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On the Media, Dialogue & Deliberation

Recently a couple of news items have caught my attention as exemplary of what NCDD’s Dialogue Bureau concept aspired to achieve. Readers might recall that during 2004 and 2005, NCDD sponsored research into the feasibility of a service that would: 1) assist news outlets make better use of dialogue and deliberation techniques to augment reporting; 2) help dialogue and deliberation practitioners make better use of partnerships with news outlets; and 3) help track and promote dialogue and deliberation in the news.

This week, two news items caught my attention for their salience to how dialogue and deliberation can enrich the coverage of local and national issues. The first is the City of Portland’s Restorative Listening Project sponsored by the city’s Office of Neighborhood Involvement headed by NCDDer Judith Mowry. The second is the recent establishment of a National Commission on Information Needs of Communities in a Democracy.

In the case of the Restorative Listening Project sponsored by the City of Portland and carried out through numerous community-based discussions, I was impressed by the role the Oregonian played in presenting the many faces of an issue (gentrification) in the recent article, Speak. Listen. Heal. The article combines a brief overview of the ongoing process being used by the city to mitigate the human and economic legacy of gentrification in the city and provides deep personal insights into the experiences of 16 participants. A terrific example of how deep, ongoing community change efforts rooted in dialogue and deliberation can inform the journalistic process. In addition to a text article with interviews, the story online contains audio reflections of 16 residents and participants.

One is left, however, with a sense of how these participants now differ from the larger community – and how the naysayers understand the situation. Some, the story reports, feel the effort is misguided and won’t address or be able to tackle the underlying causes of gentrification. “Once your curiosity is ignited,” one of the project leaders is quoted “it’s not long before you’re able to see those systemic injustices and act on them.” And there lies the dilemma of every age: that movement from thought to action.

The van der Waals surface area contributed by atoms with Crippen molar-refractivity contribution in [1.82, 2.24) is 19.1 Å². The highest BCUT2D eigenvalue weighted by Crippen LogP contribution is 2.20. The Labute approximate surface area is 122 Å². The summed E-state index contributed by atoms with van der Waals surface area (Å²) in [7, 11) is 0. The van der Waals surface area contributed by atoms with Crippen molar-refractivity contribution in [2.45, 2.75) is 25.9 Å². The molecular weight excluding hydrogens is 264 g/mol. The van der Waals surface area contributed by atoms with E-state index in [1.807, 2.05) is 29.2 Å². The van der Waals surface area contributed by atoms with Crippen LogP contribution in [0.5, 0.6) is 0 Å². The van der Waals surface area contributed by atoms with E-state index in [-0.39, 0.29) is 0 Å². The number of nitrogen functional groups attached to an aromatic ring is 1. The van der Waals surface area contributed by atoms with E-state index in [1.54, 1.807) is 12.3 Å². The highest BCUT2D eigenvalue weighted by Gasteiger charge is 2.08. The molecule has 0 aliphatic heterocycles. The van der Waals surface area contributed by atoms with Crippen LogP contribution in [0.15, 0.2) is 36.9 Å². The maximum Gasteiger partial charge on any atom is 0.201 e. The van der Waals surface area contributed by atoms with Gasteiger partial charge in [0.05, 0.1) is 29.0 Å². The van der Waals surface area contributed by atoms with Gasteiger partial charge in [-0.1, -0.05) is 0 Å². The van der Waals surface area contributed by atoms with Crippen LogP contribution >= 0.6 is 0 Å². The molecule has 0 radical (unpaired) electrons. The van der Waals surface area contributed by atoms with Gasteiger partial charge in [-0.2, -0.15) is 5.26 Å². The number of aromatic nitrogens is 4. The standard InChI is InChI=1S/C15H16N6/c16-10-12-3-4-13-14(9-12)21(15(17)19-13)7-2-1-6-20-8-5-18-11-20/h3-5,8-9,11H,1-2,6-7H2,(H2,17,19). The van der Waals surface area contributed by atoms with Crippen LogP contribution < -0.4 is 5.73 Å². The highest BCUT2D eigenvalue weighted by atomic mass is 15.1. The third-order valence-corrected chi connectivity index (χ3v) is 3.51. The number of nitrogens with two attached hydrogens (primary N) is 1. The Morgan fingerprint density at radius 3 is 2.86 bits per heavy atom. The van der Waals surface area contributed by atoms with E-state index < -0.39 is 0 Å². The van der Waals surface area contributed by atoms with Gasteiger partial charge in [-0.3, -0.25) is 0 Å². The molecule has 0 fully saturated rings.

The second effort dovetails nicely: a newly formed National Commission on “Local News Loss” aims to “assess” the information needs of communities, and, according to Knight Foundation President and CEO, “then take a snapshot to see how they are being met. The Commission will offer creative recommendations to improve democratic problem-solving at the local level through more and better engagement with relevant news and information.”

Perhaps this will be an outstanding opportunity for dialogue and deliberation proponents to advance the case for new modes of information collection and dissemination that treat everyday citizens not only as “sources” of opinion, but truly expert in matters of local concern, especially when they’ve had the opportunity to weigh their views against those of others, as the Restorative Listening Project has demonstrated is possible.

Lars Hasselblad Torres
In 2004 and 2005, Lars ran a scoping study to determine whether a “National Dialogue Bureau” was a feasible idea. The Dialogue Bureau, if developed, would supply journalists with a “one stop” destination for the collection of views held by ordinary Americans who engage in dialogue about current affairs.

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